The history of academic dress goes back hundreds of years to the chill universities where cap, gown and hood were needed for covering and warmth.
In 1321, the University of Coimbra mandated that all Doctors, Bachelors, and Licentiates must wear gowns. In the latter half of the 14th century, excess in apparel was forbidden in some colleges and prescribed wearing a long gown. By the time of England's Henry VIII, Oxford and Cambridge began using a standard form of academic dress, which was controlled to the tiniest detail by the university.
Not until the late 1800s were colors assigned to signify certain areas of study, but they were only standardized in the United States. European institutions have always had diversity in their academic dress, but American institutions employ a definite system of dress thanks to Gardner Cotrell Leonard from Albany, New York. After designing gowns for his 1887 class at Williams College, he took an interest in the subject and published an article on academic dress in 1893. Soon after he was asked to work with an Intercollegiate Commission to form a system of academic apparel.
The system Gardner Cotrell Leonard helped form was based on gown cut, style and fabric; as well as designated colors to represent fields of study.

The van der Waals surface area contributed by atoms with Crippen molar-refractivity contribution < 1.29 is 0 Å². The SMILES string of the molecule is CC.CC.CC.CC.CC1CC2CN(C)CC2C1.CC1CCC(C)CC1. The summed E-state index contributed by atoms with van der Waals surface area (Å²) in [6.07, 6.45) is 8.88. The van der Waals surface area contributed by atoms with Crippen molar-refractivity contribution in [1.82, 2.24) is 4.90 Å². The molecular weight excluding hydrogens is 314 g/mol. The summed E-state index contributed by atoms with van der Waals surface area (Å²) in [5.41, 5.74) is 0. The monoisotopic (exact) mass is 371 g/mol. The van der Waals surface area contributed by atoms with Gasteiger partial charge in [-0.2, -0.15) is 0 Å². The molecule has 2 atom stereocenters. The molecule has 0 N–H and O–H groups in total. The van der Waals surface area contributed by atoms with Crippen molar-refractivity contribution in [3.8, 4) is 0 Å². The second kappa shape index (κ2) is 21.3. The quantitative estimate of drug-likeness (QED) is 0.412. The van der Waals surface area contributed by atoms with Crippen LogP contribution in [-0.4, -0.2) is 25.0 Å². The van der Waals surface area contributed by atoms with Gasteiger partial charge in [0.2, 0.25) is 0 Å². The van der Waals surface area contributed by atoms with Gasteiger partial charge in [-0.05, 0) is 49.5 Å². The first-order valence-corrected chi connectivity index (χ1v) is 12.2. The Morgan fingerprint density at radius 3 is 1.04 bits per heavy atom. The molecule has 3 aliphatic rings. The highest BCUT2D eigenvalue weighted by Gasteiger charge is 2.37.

For example, sleeves in the bachelor's gown are pointed, in the masters gown they are oblong and the arms project at the elbow, and in the doctor's gown they are bell shaped. Only the doctor's gown has velvet facing. The hood is lined with the official colors of the degree issuing institution and the outside trimming of the hood signifies the subject in which the degree was obtained:
|Arts, Letters, Humanities|
|Commerce, Accountancy, Business|
|Fine Arts, including Architecture|
|Forestry, Environmental Studies, Sustainability|
|Philosophy, Political Science|
|Public Administration, including Foreign Service|
|Veterinary Science, Husbandry|
For more about the history and guidelines from academic ceremony costumes, check out An Academic Costume Code and An Academic Ceremony Guide by the American Council on Education.